Finally! How Cats Drink
by Liz Colville
Cats lap up water really fast, so fast that we can’t even see what they’re doing with the naked eye. But scientists have finally figured it out, and this New York Times article talks about how they have figured it out. The author of the article clearly prefers cats vastly to dogs, because even though the two animals drink water in the same general way, dogs are described using the following language:
Dog owners are familiar with the disgusting lapping noises that ensue when a thirsty animal meets a pail of water. The dog is thrusting its tongue into the water, forming a crude cup with its tongue and hauling the liquid back into its muzzle.
Cats, on the other hand,
are so much classier…the cat’s lapping method depends on its instinctive ability to calculate the balance between opposing gravitational and inertial forces.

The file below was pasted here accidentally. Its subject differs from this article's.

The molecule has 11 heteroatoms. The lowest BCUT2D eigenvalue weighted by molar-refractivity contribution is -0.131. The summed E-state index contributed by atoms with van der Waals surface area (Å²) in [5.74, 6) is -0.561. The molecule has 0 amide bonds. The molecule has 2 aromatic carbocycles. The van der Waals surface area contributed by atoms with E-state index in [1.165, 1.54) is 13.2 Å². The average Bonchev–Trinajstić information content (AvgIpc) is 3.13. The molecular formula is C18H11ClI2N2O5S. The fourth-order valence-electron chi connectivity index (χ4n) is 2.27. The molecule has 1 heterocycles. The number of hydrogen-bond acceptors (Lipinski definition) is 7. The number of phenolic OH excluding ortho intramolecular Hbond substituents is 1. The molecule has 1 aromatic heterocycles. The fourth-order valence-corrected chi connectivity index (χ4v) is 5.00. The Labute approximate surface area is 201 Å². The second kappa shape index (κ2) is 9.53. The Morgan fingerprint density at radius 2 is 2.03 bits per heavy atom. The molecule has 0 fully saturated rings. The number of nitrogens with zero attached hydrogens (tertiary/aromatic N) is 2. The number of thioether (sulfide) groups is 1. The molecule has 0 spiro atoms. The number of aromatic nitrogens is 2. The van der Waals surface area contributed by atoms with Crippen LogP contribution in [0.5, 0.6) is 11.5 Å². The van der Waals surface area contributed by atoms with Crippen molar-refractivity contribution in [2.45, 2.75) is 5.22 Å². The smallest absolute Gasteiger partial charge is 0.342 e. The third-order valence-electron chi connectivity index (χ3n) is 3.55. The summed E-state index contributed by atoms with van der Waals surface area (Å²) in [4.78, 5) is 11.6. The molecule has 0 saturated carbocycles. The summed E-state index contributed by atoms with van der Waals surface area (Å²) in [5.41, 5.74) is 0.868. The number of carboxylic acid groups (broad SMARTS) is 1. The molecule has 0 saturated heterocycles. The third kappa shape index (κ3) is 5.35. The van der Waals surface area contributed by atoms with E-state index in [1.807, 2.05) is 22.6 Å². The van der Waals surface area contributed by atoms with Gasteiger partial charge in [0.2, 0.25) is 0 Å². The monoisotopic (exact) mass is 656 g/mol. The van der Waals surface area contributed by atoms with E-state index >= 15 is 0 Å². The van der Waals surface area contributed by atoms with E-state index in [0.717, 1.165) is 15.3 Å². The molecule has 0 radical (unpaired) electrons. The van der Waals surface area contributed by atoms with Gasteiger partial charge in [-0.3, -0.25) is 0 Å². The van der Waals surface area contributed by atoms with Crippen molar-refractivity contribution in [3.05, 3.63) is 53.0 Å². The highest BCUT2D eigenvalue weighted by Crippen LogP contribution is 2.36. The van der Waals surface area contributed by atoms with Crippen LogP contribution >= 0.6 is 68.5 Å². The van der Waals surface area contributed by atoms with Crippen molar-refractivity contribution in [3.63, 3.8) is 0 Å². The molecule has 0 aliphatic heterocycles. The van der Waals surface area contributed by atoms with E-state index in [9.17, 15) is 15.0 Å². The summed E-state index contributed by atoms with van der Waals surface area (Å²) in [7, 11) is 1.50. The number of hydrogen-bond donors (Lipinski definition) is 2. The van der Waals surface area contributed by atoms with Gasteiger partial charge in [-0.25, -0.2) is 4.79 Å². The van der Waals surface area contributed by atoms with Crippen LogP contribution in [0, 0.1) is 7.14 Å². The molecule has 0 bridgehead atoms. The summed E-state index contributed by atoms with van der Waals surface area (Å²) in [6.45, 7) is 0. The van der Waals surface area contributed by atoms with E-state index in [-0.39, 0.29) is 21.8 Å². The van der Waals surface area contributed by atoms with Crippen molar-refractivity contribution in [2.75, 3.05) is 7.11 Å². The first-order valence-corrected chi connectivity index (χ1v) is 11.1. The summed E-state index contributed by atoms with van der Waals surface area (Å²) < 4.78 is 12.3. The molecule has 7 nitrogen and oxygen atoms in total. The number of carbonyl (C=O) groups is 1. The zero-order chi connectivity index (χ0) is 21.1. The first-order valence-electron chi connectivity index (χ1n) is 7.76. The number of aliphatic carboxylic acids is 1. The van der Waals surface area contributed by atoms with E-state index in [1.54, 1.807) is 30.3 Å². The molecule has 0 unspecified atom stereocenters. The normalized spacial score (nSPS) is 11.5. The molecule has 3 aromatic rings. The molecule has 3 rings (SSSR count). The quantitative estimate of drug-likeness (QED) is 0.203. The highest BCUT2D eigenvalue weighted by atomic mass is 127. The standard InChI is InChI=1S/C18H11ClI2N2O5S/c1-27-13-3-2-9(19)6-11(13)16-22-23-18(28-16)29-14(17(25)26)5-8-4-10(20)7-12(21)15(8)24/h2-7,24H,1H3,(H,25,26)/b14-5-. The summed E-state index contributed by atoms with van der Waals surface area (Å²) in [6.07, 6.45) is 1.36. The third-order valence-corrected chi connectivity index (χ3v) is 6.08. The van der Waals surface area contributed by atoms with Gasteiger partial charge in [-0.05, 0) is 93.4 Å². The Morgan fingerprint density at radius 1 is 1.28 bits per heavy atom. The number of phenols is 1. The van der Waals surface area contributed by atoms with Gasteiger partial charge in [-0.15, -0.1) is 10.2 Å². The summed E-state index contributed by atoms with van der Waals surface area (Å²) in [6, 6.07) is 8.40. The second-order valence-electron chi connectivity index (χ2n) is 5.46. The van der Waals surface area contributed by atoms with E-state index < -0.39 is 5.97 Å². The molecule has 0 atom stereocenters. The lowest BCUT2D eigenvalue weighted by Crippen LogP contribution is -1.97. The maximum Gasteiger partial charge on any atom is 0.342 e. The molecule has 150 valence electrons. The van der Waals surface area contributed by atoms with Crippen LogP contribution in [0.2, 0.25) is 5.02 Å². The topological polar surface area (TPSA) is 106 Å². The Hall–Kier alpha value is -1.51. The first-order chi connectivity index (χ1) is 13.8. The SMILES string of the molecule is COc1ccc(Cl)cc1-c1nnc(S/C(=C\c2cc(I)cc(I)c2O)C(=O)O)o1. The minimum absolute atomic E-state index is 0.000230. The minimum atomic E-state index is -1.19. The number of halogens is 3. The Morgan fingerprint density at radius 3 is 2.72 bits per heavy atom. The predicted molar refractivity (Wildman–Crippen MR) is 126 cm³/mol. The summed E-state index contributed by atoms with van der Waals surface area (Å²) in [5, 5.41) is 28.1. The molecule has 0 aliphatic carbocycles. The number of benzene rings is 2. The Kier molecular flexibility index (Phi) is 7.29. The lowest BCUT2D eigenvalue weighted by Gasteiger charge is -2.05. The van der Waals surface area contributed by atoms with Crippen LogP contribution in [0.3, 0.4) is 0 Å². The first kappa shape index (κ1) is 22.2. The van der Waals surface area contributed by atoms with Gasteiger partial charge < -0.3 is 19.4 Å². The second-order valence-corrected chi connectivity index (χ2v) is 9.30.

Daintily and stylishly, the cat:
darts out its tongue, curving the upper side downward so that the tip lightly touches the surface of the water.
The tongue is then pulled upward at high speed, drawing a column of water up behind it.
Just at the moment that gravity finally overcomes the upward rush of the water and starts to pull the column down — snap! The cat’s jaws have closed over the jet of water and swallowed it.
How is this important? I don’t know. But there’s a video of a cat lapping up water for your afternoon enjoyment (really, it’s kind of disgusting!) and, bonus, its narrator sounds like she’s giving a really nervous book report.
Photo via Cat Showcase